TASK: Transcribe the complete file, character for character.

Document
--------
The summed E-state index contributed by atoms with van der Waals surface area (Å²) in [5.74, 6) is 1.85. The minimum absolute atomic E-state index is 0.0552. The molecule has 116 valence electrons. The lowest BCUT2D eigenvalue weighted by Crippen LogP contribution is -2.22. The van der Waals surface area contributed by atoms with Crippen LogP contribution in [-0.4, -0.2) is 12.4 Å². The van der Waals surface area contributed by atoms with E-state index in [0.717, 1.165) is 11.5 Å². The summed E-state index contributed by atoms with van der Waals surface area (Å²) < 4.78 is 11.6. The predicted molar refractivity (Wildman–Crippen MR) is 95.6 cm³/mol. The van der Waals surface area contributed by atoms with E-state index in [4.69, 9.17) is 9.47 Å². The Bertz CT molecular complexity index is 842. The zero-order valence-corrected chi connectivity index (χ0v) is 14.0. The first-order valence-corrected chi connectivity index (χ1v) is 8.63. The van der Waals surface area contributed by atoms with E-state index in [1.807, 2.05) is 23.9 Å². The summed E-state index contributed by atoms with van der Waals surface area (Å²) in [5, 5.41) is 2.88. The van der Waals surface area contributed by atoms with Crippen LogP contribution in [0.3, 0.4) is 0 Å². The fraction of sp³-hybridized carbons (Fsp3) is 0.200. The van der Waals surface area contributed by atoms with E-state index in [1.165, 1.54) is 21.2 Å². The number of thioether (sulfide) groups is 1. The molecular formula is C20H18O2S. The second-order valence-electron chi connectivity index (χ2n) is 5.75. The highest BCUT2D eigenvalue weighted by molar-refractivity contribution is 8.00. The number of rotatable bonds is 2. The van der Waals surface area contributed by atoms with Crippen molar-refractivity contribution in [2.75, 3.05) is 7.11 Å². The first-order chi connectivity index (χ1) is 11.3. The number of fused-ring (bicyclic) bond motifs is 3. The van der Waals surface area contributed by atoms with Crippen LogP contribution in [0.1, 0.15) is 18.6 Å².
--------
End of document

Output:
The summed E-state index contributed by atoms with van der Waals surface area (Å²) in [5.74, 6) is 1.85. The minimum absolute atomic E-state index is 0.0552. The molecule has 116 valence electrons. The lowest BCUT2D eigenvalue weighted by Crippen LogP contribution is -2.22. The van der Waals surface area contributed by atoms with Crippen LogP contribution in [-0.4, -0.2) is 12.4 Å². The van der Waals surface area contributed by atoms with E-state index in [0.717, 1.165) is 11.5 Å². The summed E-state index contributed by atoms with van der Waals surface area (Å²) < 4.78 is 11.6. The predicted molar refractivity (Wildman–Crippen MR) is 95.6 cm³/mol. The van der Waals surface area contributed by atoms with E-state index in [4.69, 9.17) is 9.47 Å². The Bertz CT molecular complexity index is 842. The zero-order valence-corrected chi connectivity index (χ0v) is 14.0. The first-order valence-corrected chi connectivity index (χ1v) is 8.63. The van der Waals surface area contributed by atoms with E-state index in [1.807, 2.05) is 23.9 Å². The summed E-state index contributed by atoms with van der Waals surface area (Å²) in [5, 5.41) is 2.88. The van der Waals surface area contributed by atoms with Crippen LogP contribution in [0.3, 0.4) is 0 Å². The fraction of sp³-hybridized carbons (Fsp3) is 0.200. The van der Waals surface area contributed by atoms with E-state index in [1.165, 1.54) is 21.2 Å². The number of thioether (sulfide) groups is 1. The molecular formula is C20H18O2S. The second-order valence-electron chi connectivity index (χ2n) is 5.75. The highest BCUT2D eigenvalue weighted by molar-refractivity contribution is 8.00. The number of rotatable bonds is 2. The van der Waals surface area contributed by atoms with Crippen molar-refractivity contribution in [2.75, 3.05) is 7.11 Å². The first-order chi connectivity index (χ1) is 11.3. The number of fused-ring (bicyclic) bond motifs is 3. The van der Waals surface area contributed by atoms with Crippen LogP contribution in [0.1, 0.15) is 18.6 Å².